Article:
67. 67. Legatt AD, Ellen R. Grass lecture: Motor evoked potential monitoring. American Journal of Electroneurodiagnostic Technology. 2004;44:223-243
  68. 68. Taylor JL, Gandevia SC. Noninvasive stimulation of the human corticospinal tract. Journal of Applied Physiology. 2004;96:1496-1503
  69. 69. Chen R, Cohen LG, Hallett M. Role of the ipsilateral motor cortex in voluntary movement. The Canadian Journal of Neurological Sciences. 1997;24(4):284-291
  70. 70. Pascual-Leone A, Valls-Solé J, Wassermann EM, et al. Responses to rapid-rate transcranial magnetic stimulation of the humanmotor cortex. Brain. 1994;117(Pt 4):847-858
  71. 71. Epstein CM, Schwartzberg DG, Davey KR, Sudderth DB. Localizing the site of magnetic brain stimulation in humans. Neurology. 1990;40:666-670
  72. 72. Geddes LA. Optimal stimulus duration for extracranial cortical stimulation. Neurosurgery. 1987;20:94-99
  73. 73. Cohen LG, Roth BJ, Nilsson J, Dang N, et al. Effects of coil design on delivery of focal magnetic stimulation. Technical considerations. Electroencephalography and Clinical Neurophysiology. 1990;75:350-357
  74. 74. Maeda F, Pascual-Leone A. Transcranial magnetic stimulation: Studying motor neurophysiology of psychiatric disorders. Psychopharmacology. 2003;168:359-376
  75. 75. George MS, Nahas Z, Molloy M. A controlled trial of daily left prefrontal cortex TMS for treating depression. Biological Psychiatry. 2000;48:962-970
  76. 76. Pennisi G, Rapisarda G, Bella R, Calabrese V, et al. Absence of response to early transcranial magnetic stimulation in ischemic stroke patients: Prognostic value for hand motor recovery. Stroke. Dec 1999;30(12):2666-2670
  77. 77. Trompetto C, Assini A, Buccolieri A, Marchese R, Abbruzzese G. Motor recovery following stroke: A transcranial magnetic stimulation study. Clinical Neurophysiology. Oct 2000;111(10):1860-1867
  78. 78. Escudero JV, Sancho J, Bautista D, Escudero M, López-Trigo J. Prognostic value of motor evoked potential obtained by transcranial magnetic brain stimulation in motor function recovery in patients with acute ischemic stroke. Stroke. Sep 1998;29(9):1854-1859
  79. 79. Feydy A, Carlier R, Roby-Brami A, Bussel B, Cazalis F, et al. Longitudinal study of motor recovery after stroke: Recruitment and focusing of brain activation. Stroke. 2002;33(6):1610-1617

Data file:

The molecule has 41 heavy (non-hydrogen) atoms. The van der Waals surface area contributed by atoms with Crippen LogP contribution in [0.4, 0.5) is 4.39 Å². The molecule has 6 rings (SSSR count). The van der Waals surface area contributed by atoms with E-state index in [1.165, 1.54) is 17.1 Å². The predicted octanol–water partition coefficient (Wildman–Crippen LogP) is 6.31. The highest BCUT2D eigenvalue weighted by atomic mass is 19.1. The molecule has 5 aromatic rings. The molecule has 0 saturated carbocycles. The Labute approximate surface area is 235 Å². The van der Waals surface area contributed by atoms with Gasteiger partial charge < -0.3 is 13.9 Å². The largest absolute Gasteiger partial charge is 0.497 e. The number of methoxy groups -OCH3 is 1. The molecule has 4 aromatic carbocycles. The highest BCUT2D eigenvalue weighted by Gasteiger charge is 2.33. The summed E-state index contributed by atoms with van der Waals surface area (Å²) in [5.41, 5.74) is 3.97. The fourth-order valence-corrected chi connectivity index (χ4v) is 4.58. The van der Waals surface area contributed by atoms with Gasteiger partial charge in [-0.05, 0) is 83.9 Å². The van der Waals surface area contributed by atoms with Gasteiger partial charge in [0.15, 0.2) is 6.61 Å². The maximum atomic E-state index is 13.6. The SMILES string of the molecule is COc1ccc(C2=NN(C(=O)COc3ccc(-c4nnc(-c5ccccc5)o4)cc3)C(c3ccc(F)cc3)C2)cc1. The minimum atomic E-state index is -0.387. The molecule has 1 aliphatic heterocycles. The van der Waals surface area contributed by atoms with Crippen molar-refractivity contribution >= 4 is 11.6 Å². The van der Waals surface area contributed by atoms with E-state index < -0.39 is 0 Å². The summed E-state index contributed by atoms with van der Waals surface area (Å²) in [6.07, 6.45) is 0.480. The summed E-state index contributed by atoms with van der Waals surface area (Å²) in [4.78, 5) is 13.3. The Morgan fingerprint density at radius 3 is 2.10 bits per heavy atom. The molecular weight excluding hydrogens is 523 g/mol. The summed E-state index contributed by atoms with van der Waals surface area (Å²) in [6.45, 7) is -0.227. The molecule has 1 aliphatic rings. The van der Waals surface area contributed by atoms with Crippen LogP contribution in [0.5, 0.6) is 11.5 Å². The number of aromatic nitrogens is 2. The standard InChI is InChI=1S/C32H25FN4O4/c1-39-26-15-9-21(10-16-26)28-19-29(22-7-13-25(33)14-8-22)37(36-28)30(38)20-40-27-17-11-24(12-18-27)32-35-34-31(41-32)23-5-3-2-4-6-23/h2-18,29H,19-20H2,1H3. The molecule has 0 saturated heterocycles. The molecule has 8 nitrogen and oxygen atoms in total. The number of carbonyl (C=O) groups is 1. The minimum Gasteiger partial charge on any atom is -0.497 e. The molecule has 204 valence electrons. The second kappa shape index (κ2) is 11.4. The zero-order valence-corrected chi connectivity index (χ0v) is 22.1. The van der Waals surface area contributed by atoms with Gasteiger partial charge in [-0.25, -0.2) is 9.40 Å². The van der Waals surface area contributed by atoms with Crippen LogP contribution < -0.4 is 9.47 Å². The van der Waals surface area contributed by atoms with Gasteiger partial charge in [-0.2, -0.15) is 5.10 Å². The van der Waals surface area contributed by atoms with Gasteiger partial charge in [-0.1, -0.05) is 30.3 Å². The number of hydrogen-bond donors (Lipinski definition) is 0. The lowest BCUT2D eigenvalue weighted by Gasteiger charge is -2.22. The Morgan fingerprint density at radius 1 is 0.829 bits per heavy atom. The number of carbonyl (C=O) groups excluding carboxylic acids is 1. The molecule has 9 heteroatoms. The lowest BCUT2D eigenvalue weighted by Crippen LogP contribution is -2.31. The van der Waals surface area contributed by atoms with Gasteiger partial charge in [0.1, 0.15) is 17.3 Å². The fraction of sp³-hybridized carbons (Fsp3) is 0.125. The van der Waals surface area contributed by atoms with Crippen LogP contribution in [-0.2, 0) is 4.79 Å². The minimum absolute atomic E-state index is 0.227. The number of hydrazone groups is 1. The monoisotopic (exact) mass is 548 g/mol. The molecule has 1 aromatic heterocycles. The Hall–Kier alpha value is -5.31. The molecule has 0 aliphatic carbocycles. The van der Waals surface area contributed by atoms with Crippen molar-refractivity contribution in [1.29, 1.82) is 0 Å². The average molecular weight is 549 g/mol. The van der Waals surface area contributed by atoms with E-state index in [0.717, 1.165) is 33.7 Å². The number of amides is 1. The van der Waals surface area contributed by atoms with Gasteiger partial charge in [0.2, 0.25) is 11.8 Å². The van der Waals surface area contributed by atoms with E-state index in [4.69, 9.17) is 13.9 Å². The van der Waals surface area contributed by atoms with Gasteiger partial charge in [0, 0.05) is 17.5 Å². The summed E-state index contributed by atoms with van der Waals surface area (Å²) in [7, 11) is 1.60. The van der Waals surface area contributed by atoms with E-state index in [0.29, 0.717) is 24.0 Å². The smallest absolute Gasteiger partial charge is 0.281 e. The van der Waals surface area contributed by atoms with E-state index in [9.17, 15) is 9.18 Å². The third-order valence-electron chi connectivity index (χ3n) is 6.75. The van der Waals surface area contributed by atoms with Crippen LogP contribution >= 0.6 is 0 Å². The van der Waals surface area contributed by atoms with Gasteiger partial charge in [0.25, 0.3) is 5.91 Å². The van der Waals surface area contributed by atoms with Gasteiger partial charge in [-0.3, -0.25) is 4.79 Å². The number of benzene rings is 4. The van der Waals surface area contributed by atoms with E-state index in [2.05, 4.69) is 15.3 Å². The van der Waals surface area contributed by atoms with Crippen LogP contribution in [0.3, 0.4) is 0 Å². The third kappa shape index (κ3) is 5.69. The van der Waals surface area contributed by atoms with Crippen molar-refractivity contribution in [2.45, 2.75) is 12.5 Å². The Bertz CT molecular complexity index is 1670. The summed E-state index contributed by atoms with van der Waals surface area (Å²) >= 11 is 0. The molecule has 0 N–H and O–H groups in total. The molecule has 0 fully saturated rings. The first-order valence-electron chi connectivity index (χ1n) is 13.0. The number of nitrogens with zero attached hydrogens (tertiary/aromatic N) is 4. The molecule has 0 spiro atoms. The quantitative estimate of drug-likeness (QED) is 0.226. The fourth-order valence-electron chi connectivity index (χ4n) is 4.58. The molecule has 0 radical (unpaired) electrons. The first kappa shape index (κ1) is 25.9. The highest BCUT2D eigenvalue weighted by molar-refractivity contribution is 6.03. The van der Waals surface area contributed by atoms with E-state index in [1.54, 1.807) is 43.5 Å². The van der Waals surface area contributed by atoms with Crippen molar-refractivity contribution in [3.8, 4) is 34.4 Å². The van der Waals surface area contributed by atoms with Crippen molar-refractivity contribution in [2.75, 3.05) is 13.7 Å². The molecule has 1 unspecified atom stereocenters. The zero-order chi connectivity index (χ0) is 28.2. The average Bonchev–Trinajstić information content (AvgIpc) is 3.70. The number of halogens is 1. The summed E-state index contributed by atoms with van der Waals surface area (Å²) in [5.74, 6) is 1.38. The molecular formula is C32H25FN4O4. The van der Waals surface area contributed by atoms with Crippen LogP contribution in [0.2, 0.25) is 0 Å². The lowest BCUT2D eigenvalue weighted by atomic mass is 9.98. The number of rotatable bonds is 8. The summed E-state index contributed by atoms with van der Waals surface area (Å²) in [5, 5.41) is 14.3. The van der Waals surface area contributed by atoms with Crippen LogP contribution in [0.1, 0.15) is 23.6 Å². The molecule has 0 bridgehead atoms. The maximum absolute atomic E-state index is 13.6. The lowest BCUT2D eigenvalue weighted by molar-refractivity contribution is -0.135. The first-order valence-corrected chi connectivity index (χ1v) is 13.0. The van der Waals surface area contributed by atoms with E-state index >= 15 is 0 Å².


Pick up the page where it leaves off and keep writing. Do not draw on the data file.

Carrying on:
80. 80. Eisen A. Cortical and peripheral nerve magnetic stimulation. Journal of Clinical Neurophysiology. 1992;3:65-80
  81. 81. Barker AT, Berardelli A, Caramia MD, Caruso G, et al. Non-invasive electrical and magnetic stimulation of the brain, spinal cord and roots: Basic principles and procedures for routine clinical application. Report of an IFCN committee. Electroencephalography and Clinical Neurophysiology. Aug 1994;91(2):79-92
  82. 82. Plewnia C, Bartels M, Gerloff C. Transient suppression of tinnitus by transcranial magnetic stimulation. Annals of Neurology. 2003;53:263Y6
  83. 83. Arnold W, Bartenstein P, Oestreicher E, et al. Focal metabolic activation in the predominant left auditory cortex in patients suffering from tinnitus: A PET study with [18F]deoxyglucose. ORL: Journal for Otorhinolaryngology and its Related Specialties. 1996;58:195-199
  84. 84. Langguth B, Eichhammer P, Wiegand R, et al. Neuronavigated rTMS in a patient with chronic tinnitus. Effects of 4 weeks treatment. Neuroreport. 2003;14:977-980
  85. 85. Chen R, Classen J, Gerloff C, et al. Depression of motor cortex excitability by low frequency transcranial magnetic stimulation. Neurology. 1997;48:1398-1403
  86. 86. Yilmaz Đ, Akkuzu B, Cakmak O, et al. Misoprostol in the treatment of tinnitus: A double-blind study. Otolaryngology and Head and Neck Surgery. 2004;130:604-610
  87. 87. Cekkayan S, Ozluoğlu L, Yoloğlu S, et al. Tinnituslu hastalarda beta-histin ve ginkgo biloba ekstresinin etkinliğinin karsilastirilmasi. KBB ve BBC Dergisi. 1996;4:19-22
  88. 88. Hazell J. Tinnitus and disability with ageing: Adaptation and management. Acta Oto-Laryngologica. 1991;476:202-208
  89. 89. Sadlier M, Stephens SD. An approach to the audit of tinnitus management. The Journal of Laryngology and Otology. 1995;109:826-829
  90. 90. Salomon G. Hearing problems in the elderly: Qualitative aspects of hearing problems and influence of tinnitus on hearing. Danish Medical Bulletin Supplement. 1986;33:14-15
  91. 91. Axelsson A, Ringdahl A. Tinnitus: A study of its prevalence and characteristics. British Journal of Audiology. 1989;23:53-62